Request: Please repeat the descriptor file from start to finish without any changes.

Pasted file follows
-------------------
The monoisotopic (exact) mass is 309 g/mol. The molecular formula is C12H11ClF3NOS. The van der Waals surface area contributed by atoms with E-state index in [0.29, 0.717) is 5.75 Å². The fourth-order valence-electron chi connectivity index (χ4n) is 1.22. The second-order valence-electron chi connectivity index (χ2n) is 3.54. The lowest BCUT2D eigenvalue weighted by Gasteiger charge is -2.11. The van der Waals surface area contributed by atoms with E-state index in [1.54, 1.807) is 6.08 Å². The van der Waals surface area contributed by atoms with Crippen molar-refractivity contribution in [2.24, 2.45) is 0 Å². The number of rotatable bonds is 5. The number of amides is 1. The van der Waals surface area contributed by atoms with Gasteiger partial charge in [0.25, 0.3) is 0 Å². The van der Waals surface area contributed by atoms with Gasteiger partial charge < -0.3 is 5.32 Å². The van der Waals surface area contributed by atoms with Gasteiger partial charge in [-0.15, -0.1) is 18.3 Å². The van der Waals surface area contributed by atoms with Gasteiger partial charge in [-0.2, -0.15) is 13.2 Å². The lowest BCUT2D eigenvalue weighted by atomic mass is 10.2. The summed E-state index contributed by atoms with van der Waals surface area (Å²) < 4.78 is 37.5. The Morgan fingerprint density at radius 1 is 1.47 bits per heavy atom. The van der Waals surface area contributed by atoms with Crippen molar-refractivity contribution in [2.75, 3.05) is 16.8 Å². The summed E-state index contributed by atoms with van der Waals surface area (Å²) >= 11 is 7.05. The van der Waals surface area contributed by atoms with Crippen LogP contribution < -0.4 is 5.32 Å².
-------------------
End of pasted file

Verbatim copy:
The monoisotopic (exact) mass is 309 g/mol. The molecular formula is C12H11ClF3NOS. The van der Waals surface area contributed by atoms with E-state index in [0.29, 0.717) is 5.75 Å². The fourth-order valence-electron chi connectivity index (χ4n) is 1.22. The second-order valence-electron chi connectivity index (χ2n) is 3.54. The lowest BCUT2D eigenvalue weighted by Gasteiger charge is -2.11. The van der Waals surface area contributed by atoms with E-state index in [1.54, 1.807) is 6.08 Å². The van der Waals surface area contributed by atoms with Crippen molar-refractivity contribution in [2.24, 2.45) is 0 Å². The number of rotatable bonds is 5. The number of amides is 1. The van der Waals surface area contributed by atoms with Gasteiger partial charge in [0.25, 0.3) is 0 Å². The van der Waals surface area contributed by atoms with Gasteiger partial charge < -0.3 is 5.32 Å². The van der Waals surface area contributed by atoms with Gasteiger partial charge in [-0.15, -0.1) is 18.3 Å². The van der Waals surface area contributed by atoms with Gasteiger partial charge in [-0.2, -0.15) is 13.2 Å². The lowest BCUT2D eigenvalue weighted by atomic mass is 10.2. The summed E-state index contributed by atoms with van der Waals surface area (Å²) < 4.78 is 37.5. The Morgan fingerprint density at radius 1 is 1.47 bits per heavy atom. The van der Waals surface area contributed by atoms with Crippen molar-refractivity contribution in [2.75, 3.05) is 16.8 Å². The summed E-state index contributed by atoms with van der Waals surface area (Å²) >= 11 is 7.05. The van der Waals surface area contributed by atoms with Crippen LogP contribution < -0.4 is 5.32 Å².